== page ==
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Modeling Grizzly Bear Density using LANDFIRE Data: NW Montana

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Photo of grizzly bear

Overview:

The Northern Continental Divide grizzly bear population in northwest Montana is one of six threatened populations identified in the U.S. Fish and Wildlife Service’s Grizzly Bear Recovery Plan. Whereas previous grizzly bear research in this region focused on specific issues in small areas – such as habitat use or the effects of roads on bears – little is known about the status of the population as a whole. The primary objectives of the Northern Divide Grizzly Bear Project (NDGBP) were to use non-invasive sampling and deoxyribonucleic acid (DNA) analysis of grizzly bear hair to: 1) develop a statistically rigorous estimate of grizzly bear population size and 2) assess variation in the density of bears. This project combined multiple variables that cover the entire study area, such as vegetation type and successional state, into a map with which to assess grizzly bear habitat quality.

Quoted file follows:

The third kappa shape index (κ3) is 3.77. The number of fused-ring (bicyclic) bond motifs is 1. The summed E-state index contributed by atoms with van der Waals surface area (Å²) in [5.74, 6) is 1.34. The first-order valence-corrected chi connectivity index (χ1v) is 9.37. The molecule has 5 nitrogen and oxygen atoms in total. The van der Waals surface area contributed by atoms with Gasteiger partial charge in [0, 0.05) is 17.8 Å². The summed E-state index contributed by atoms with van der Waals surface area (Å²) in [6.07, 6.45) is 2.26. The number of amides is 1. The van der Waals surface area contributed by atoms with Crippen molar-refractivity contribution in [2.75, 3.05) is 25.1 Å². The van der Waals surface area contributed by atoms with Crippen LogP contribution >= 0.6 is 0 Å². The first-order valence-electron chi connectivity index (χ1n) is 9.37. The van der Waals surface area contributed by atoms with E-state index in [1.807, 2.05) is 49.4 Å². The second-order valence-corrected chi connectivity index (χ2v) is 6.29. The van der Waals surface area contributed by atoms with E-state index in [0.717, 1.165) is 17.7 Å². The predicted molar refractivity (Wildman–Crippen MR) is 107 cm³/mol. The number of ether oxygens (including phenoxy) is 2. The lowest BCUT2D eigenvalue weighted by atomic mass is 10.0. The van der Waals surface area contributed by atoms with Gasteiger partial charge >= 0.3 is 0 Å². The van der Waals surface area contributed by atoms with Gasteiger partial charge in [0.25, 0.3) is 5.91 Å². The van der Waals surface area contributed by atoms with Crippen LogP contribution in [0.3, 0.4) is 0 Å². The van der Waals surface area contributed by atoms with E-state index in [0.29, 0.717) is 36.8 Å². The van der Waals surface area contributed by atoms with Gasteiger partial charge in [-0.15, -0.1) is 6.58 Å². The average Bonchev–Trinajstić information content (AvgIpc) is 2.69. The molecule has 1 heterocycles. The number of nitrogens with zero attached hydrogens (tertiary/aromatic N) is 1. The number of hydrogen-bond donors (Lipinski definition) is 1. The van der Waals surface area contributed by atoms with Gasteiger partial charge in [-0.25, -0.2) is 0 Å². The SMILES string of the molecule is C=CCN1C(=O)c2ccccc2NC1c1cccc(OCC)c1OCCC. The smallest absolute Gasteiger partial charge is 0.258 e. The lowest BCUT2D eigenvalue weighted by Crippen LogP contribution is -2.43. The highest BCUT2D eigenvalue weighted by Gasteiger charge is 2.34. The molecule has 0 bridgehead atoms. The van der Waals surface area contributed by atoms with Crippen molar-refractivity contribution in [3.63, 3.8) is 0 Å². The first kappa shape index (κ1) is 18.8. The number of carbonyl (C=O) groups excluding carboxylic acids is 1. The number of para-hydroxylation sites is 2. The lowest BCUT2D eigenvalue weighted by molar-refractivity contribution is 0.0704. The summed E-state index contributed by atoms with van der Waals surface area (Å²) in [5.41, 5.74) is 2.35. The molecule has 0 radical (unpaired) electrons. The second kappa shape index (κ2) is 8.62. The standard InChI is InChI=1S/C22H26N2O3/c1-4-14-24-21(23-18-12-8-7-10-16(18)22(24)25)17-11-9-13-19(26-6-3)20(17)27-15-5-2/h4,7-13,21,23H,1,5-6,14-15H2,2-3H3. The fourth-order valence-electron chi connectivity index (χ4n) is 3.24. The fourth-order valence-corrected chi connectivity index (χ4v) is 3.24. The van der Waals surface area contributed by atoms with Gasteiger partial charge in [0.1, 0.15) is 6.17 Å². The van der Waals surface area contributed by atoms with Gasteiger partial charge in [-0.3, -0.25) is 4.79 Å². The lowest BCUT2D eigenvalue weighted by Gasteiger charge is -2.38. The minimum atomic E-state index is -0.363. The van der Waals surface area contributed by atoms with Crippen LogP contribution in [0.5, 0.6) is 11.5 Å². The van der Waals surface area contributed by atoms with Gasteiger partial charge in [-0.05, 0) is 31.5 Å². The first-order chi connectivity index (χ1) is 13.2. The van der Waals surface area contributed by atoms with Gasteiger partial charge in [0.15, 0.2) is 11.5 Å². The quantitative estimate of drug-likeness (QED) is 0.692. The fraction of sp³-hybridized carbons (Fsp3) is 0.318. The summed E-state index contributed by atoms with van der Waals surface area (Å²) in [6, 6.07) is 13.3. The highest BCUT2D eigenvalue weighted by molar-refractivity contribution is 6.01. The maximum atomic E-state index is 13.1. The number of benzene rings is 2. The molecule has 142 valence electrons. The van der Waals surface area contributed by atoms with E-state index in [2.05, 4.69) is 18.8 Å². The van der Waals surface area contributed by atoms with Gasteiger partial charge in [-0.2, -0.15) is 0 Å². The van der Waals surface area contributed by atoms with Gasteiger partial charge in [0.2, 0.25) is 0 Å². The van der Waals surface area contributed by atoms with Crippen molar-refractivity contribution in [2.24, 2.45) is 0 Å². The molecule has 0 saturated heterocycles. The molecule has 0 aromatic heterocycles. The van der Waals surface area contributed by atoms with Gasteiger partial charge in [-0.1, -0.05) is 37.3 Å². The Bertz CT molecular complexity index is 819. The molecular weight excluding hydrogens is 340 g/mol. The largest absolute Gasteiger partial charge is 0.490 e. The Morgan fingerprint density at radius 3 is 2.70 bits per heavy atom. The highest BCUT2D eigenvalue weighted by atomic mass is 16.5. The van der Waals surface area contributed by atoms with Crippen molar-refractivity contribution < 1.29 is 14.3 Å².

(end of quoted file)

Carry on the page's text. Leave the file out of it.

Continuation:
Of the vegetation maps considered for use in this analysis, the LANDFIRE Project’s vegetation layers best met project requirements. LANDFIRE provided the most accurate data covering the entire study area with a resolution appropriate for multi-scale analysis. In addition, the classification system used by LANDFIRE is relevant to bear ecology.

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